Archives of Microbiology

, Volume 159, Issue 4, pp 308–315 | Cite as

Demethylation and degradation of phenylmethylethers by the sulfide-methylating homoacetogenic bacterium strain TMBS 4

  • Jan-Ulrich Kreft
  • Bernhard Schink
Original Papers


Biochemical studies on anaerobic phenylme-thylether cleavage by homoacetogenic bacteria have been hampered so far by the complexity of the reaction chain involving methyl transfer to acetyl-CoA synthase and subsequent methyl group carbonylation to acetyl-CoA. Strain TMBS 4 differs from other demethylating homoacetogenic bacteria in using sulfide as a methyl acceptor, thereby forming methanethiol and dimethylsulfide. Growing and resting cells of strain TMBS 4 used alternatitively CO2 as a precursor of the methyl acceptor CO for homoacetogenic acetate formation. Demethylation was inhibited by propyl iodide and reactivated by light, indicating involvement of a corrinoid-dependent methyltransferase. Strain TMBS 4 contained ca. 750 nmol g dry mass-1 of a corrinoid tentatively identified as 5-hydroxybenzimidazolyl cobamide. A photometric assay for measuring the demethylation activity in cell extracts was developed based on the formation of a yellow complex of Ti3+ with 5-hydroxyvanillate produced from syringate by demethylation. In cell extracts, the methyltransfer reaction from methoxylated aromatic compounds to sulfide or methanethiol depended on reductive activation by Ti3+. ATP and Mg2+ together greatly stimulated this reductive activation without being necessary for the demethylation reaction itself. The specific activity of the transmethylating enzyme system increased proportionally with protein concentration up to 3 mg ml-1 reaching a constant level of 20 nmol min-1 mg-1 at protein concentrations ≥ 10 mg ml-1. The specific rate of activation increased in a non-linear manner with protein concentration. Strain TMBS 4 degraded gallate, the product of sequential demethylations, to 3 acetate through the phloroglucinol pathway as found earlier with Pelobacter acidigallici.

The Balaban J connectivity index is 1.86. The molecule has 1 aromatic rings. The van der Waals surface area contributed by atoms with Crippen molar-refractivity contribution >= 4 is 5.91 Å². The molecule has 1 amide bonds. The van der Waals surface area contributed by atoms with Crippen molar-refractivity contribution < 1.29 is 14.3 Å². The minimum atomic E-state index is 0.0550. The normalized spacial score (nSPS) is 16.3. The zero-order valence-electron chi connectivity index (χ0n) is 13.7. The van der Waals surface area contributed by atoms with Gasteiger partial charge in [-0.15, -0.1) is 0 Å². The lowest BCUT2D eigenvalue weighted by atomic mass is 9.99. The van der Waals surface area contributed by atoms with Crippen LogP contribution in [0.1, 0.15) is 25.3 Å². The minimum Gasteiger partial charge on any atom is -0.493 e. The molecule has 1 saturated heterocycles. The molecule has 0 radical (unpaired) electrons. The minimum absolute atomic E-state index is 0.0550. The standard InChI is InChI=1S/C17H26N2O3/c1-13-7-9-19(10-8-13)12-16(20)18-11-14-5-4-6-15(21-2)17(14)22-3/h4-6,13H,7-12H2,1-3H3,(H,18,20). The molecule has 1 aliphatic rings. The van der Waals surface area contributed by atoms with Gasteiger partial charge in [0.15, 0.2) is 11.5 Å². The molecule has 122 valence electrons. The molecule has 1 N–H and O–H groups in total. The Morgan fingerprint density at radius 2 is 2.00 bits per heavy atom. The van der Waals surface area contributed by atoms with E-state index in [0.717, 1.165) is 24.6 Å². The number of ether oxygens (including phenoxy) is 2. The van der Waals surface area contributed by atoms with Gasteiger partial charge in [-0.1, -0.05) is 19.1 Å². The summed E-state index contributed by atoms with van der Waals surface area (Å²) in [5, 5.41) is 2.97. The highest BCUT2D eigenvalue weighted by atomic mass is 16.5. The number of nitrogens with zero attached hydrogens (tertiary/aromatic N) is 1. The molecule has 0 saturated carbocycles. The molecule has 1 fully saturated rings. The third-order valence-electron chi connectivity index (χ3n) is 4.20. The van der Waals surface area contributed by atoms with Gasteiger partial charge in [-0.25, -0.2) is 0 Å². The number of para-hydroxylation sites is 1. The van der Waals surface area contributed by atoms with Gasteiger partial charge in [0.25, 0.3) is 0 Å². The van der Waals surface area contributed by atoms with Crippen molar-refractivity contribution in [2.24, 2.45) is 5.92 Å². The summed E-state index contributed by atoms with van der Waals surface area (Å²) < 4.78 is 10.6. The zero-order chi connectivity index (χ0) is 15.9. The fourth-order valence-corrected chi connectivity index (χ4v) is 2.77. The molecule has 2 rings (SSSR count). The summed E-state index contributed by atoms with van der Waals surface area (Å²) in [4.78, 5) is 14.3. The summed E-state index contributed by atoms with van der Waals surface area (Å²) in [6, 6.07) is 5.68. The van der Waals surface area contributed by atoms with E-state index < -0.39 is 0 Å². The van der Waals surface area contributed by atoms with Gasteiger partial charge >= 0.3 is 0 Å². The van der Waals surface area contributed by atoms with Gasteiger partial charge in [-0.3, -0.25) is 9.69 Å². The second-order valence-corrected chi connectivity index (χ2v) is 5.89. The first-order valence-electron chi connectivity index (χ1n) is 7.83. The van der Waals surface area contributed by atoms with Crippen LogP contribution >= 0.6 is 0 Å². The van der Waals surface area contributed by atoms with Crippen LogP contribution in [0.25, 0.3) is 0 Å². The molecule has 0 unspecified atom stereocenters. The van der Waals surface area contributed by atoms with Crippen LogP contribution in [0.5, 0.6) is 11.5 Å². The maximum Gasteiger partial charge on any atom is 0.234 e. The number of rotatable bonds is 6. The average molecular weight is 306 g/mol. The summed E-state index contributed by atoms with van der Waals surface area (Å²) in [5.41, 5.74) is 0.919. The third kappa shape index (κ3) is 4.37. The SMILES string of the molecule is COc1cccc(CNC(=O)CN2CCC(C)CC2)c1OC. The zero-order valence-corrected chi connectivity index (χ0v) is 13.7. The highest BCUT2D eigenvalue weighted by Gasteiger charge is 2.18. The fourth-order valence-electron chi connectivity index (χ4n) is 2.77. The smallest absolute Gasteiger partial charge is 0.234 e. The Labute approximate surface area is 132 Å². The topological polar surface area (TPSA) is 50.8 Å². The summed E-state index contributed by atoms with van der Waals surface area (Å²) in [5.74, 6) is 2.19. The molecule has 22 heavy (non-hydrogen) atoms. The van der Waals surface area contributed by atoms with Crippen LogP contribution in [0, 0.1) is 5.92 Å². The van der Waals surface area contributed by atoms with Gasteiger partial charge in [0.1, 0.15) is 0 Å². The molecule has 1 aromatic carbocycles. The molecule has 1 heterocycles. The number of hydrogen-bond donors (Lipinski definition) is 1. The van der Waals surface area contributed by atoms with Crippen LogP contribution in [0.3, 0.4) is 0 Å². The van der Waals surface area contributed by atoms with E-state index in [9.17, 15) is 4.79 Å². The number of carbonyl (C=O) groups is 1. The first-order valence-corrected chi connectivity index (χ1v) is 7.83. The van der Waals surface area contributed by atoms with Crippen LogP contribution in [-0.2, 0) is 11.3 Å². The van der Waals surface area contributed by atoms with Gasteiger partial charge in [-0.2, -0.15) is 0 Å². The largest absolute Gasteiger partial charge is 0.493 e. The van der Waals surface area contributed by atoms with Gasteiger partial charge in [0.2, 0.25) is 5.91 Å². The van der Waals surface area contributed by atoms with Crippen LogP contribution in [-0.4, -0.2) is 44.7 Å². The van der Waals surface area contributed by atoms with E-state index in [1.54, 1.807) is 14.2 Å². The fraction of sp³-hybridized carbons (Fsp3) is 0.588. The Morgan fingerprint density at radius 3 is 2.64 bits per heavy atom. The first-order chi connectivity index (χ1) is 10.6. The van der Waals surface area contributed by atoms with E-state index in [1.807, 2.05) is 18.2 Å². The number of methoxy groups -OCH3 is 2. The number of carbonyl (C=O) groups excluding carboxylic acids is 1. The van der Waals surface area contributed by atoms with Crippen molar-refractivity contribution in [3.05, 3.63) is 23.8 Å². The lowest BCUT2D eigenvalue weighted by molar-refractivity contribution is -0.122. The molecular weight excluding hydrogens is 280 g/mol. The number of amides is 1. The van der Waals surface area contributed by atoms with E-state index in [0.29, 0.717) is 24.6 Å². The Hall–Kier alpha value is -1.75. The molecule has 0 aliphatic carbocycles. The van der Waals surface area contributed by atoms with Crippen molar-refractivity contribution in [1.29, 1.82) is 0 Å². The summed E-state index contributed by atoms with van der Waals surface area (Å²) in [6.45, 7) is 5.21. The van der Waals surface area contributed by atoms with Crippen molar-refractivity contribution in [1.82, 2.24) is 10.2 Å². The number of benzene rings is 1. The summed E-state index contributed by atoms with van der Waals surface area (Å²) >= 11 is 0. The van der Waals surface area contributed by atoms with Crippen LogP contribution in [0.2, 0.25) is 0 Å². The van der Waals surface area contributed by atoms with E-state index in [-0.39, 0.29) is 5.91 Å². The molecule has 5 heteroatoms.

Key words

Methyl transfer Demethylation Methoxylated aromatic compounds Ether cleavage Corrinoids Homoacetogenic bacteria Phloroglucinol pathway Dimethylsulfide 



benzyl viologen


cetyltrimethylammonium bromide




3-[N-morpholino]propanesulfonic acid


methyl viologen




doubling time




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Copyright information

© Springer-Verlag 1993

Authors and Affiliations

  • Jan-Ulrich Kreft
    • 1
  • Bernhard Schink
    • 1
  1. 1.Fakultät für BiologieUniversität KonstanzKonstanzGermany

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